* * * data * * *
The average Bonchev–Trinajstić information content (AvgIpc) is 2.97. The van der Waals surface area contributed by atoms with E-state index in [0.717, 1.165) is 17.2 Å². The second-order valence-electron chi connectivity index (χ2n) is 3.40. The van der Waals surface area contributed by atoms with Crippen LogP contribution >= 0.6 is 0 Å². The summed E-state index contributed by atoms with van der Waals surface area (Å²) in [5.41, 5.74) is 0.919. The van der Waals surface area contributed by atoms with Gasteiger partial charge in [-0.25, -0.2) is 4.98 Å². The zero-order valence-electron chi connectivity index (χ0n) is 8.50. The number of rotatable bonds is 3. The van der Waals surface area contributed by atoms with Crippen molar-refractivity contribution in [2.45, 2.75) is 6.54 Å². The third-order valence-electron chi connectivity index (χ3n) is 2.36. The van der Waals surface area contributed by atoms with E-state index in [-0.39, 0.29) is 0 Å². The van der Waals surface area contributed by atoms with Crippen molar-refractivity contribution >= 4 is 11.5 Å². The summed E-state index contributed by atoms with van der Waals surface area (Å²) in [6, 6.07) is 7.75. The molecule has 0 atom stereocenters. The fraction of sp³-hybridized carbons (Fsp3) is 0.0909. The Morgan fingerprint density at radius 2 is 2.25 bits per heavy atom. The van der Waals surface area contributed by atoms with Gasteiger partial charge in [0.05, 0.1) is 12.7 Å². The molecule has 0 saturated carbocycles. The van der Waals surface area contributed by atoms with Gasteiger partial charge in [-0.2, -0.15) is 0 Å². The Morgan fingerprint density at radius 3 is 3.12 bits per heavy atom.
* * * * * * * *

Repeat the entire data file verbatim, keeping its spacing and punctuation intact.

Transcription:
The average Bonchev–Trinajstić information content (AvgIpc) is 2.97. The van der Waals surface area contributed by atoms with E-state index in [0.717, 1.165) is 17.2 Å². The second-order valence-electron chi connectivity index (χ2n) is 3.40. The van der Waals surface area contributed by atoms with Crippen LogP contribution >= 0.6 is 0 Å². The summed E-state index contributed by atoms with van der Waals surface area (Å²) in [5.41, 5.74) is 0.919. The van der Waals surface area contributed by atoms with Gasteiger partial charge in [-0.25, -0.2) is 4.98 Å². The zero-order valence-electron chi connectivity index (χ0n) is 8.50. The number of rotatable bonds is 3. The van der Waals surface area contributed by atoms with Crippen molar-refractivity contribution in [2.45, 2.75) is 6.54 Å². The third-order valence-electron chi connectivity index (χ3n) is 2.36. The van der Waals surface area contributed by atoms with E-state index in [-0.39, 0.29) is 0 Å². The van der Waals surface area contributed by atoms with Crippen molar-refractivity contribution >= 4 is 11.5 Å². The summed E-state index contributed by atoms with van der Waals surface area (Å²) in [6, 6.07) is 7.75. The molecule has 0 atom stereocenters. The fraction of sp³-hybridized carbons (Fsp3) is 0.0909. The Morgan fingerprint density at radius 2 is 2.25 bits per heavy atom. The van der Waals surface area contributed by atoms with Gasteiger partial charge in [0.05, 0.1) is 12.7 Å². The molecule has 0 saturated carbocycles. The van der Waals surface area contributed by atoms with Gasteiger partial charge in [-0.2, -0.15) is 0 Å². The Morgan fingerprint density at radius 3 is 3.12 bits per heavy atom.